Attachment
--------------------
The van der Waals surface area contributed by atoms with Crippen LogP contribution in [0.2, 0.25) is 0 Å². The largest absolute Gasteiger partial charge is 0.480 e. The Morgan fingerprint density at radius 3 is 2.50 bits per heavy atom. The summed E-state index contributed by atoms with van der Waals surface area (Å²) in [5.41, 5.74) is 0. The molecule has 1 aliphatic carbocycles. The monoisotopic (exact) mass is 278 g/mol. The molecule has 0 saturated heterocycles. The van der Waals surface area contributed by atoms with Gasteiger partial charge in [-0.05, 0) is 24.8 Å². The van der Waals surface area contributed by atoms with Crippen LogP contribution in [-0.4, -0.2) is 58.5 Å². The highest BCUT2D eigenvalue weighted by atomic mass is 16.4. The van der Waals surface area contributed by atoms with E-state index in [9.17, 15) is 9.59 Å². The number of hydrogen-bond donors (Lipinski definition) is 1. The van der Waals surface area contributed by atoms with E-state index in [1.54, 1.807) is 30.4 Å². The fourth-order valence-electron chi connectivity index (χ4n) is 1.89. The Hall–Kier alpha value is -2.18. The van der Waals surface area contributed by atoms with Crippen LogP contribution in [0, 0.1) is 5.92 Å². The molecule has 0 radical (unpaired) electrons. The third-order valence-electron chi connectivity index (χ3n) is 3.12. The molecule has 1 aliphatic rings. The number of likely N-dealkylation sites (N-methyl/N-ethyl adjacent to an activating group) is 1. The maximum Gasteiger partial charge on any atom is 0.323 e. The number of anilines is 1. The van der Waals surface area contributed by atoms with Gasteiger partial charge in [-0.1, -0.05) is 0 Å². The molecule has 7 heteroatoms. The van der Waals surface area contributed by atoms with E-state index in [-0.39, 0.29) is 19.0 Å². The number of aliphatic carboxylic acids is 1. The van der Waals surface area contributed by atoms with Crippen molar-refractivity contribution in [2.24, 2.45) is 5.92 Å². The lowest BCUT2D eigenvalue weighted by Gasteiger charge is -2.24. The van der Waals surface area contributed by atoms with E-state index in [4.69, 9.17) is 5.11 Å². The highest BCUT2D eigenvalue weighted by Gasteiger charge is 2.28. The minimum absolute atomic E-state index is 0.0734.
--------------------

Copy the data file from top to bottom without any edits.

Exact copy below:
The van der Waals surface area contributed by atoms with Crippen LogP contribution in [0.2, 0.25) is 0 Å². The largest absolute Gasteiger partial charge is 0.480 e. The Morgan fingerprint density at radius 3 is 2.50 bits per heavy atom. The summed E-state index contributed by atoms with van der Waals surface area (Å²) in [5.41, 5.74) is 0. The molecule has 1 aliphatic carbocycles. The monoisotopic (exact) mass is 278 g/mol. The molecule has 0 saturated heterocycles. The van der Waals surface area contributed by atoms with Gasteiger partial charge in [-0.05, 0) is 24.8 Å². The van der Waals surface area contributed by atoms with Crippen LogP contribution in [-0.4, -0.2) is 58.5 Å². The highest BCUT2D eigenvalue weighted by atomic mass is 16.4. The van der Waals surface area contributed by atoms with E-state index in [9.17, 15) is 9.59 Å². The number of hydrogen-bond donors (Lipinski definition) is 1. The van der Waals surface area contributed by atoms with E-state index in [1.54, 1.807) is 30.4 Å². The fourth-order valence-electron chi connectivity index (χ4n) is 1.89. The Hall–Kier alpha value is -2.18. The van der Waals surface area contributed by atoms with Crippen LogP contribution in [0, 0.1) is 5.92 Å². The molecule has 0 radical (unpaired) electrons. The third-order valence-electron chi connectivity index (χ3n) is 3.12. The molecule has 1 aliphatic rings. The number of likely N-dealkylation sites (N-methyl/N-ethyl adjacent to an activating group) is 1. The maximum Gasteiger partial charge on any atom is 0.323 e. The number of anilines is 1. The van der Waals surface area contributed by atoms with Gasteiger partial charge in [-0.1, -0.05) is 0 Å². The molecule has 7 heteroatoms. The van der Waals surface area contributed by atoms with E-state index in [-0.39, 0.29) is 19.0 Å². The number of aliphatic carboxylic acids is 1. The van der Waals surface area contributed by atoms with Crippen molar-refractivity contribution in [2.24, 2.45) is 5.92 Å². The lowest BCUT2D eigenvalue weighted by Gasteiger charge is -2.24. The van der Waals surface area contributed by atoms with E-state index in [4.69, 9.17) is 5.11 Å². The highest BCUT2D eigenvalue weighted by Gasteiger charge is 2.28. The minimum absolute atomic E-state index is 0.0734.